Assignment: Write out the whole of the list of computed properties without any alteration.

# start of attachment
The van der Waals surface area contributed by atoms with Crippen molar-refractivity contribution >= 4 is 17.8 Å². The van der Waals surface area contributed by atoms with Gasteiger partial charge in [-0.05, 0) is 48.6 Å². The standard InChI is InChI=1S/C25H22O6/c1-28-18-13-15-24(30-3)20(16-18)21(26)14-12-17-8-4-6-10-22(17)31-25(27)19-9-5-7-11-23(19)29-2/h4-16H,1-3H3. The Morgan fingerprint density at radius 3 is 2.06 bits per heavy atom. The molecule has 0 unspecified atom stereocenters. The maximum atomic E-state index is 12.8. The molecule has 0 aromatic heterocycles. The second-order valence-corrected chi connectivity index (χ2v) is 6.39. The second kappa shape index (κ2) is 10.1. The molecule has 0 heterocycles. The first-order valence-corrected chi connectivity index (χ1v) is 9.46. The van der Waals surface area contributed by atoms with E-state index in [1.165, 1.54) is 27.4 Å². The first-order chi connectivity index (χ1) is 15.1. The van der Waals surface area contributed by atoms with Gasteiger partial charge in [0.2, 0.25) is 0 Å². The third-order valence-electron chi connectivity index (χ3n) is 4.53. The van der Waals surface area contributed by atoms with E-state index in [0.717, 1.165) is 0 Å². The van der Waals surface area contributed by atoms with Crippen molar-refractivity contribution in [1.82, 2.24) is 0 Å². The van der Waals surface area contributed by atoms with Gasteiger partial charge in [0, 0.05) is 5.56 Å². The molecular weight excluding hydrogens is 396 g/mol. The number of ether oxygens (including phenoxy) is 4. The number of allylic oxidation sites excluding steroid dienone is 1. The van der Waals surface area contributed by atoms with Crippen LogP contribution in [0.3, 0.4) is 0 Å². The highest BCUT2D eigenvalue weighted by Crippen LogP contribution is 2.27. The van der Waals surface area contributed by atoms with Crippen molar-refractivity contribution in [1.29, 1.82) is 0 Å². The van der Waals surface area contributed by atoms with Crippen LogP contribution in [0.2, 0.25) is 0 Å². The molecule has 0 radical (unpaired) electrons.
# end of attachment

The van der Waals surface area contributed by atoms with Crippen molar-refractivity contribution >= 4 is 17.8 Å². The van der Waals surface area contributed by atoms with Gasteiger partial charge in [-0.05, 0) is 48.6 Å². The standard InChI is InChI=1S/C25H22O6/c1-28-18-13-15-24(30-3)20(16-18)21(26)14-12-17-8-4-6-10-22(17)31-25(27)19-9-5-7-11-23(19)29-2/h4-16H,1-3H3. The Morgan fingerprint density at radius 3 is 2.06 bits per heavy atom. The molecule has 0 unspecified atom stereocenters. The maximum atomic E-state index is 12.8. The molecule has 0 aromatic heterocycles. The second-order valence-corrected chi connectivity index (χ2v) is 6.39. The second kappa shape index (κ2) is 10.1. The molecule has 0 heterocycles. The first-order valence-corrected chi connectivity index (χ1v) is 9.46. The van der Waals surface area contributed by atoms with E-state index in [1.165, 1.54) is 27.4 Å². The first-order chi connectivity index (χ1) is 15.1. The van der Waals surface area contributed by atoms with Gasteiger partial charge in [0.2, 0.25) is 0 Å². The third-order valence-electron chi connectivity index (χ3n) is 4.53. The van der Waals surface area contributed by atoms with E-state index in [0.717, 1.165) is 0 Å². The van der Waals surface area contributed by atoms with Crippen molar-refractivity contribution in [1.82, 2.24) is 0 Å². The van der Waals surface area contributed by atoms with Gasteiger partial charge in [0, 0.05) is 5.56 Å². The molecular weight excluding hydrogens is 396 g/mol. The number of ether oxygens (including phenoxy) is 4. The number of allylic oxidation sites excluding steroid dienone is 1. The van der Waals surface area contributed by atoms with Crippen LogP contribution in [0.3, 0.4) is 0 Å². The highest BCUT2D eigenvalue weighted by Crippen LogP contribution is 2.27. The van der Waals surface area contributed by atoms with Crippen molar-refractivity contribution in [1.29, 1.82) is 0 Å². The van der Waals surface area contributed by atoms with Crippen LogP contribution in [0.2, 0.25) is 0 Å². The molecule has 0 radical (unpaired) electrons.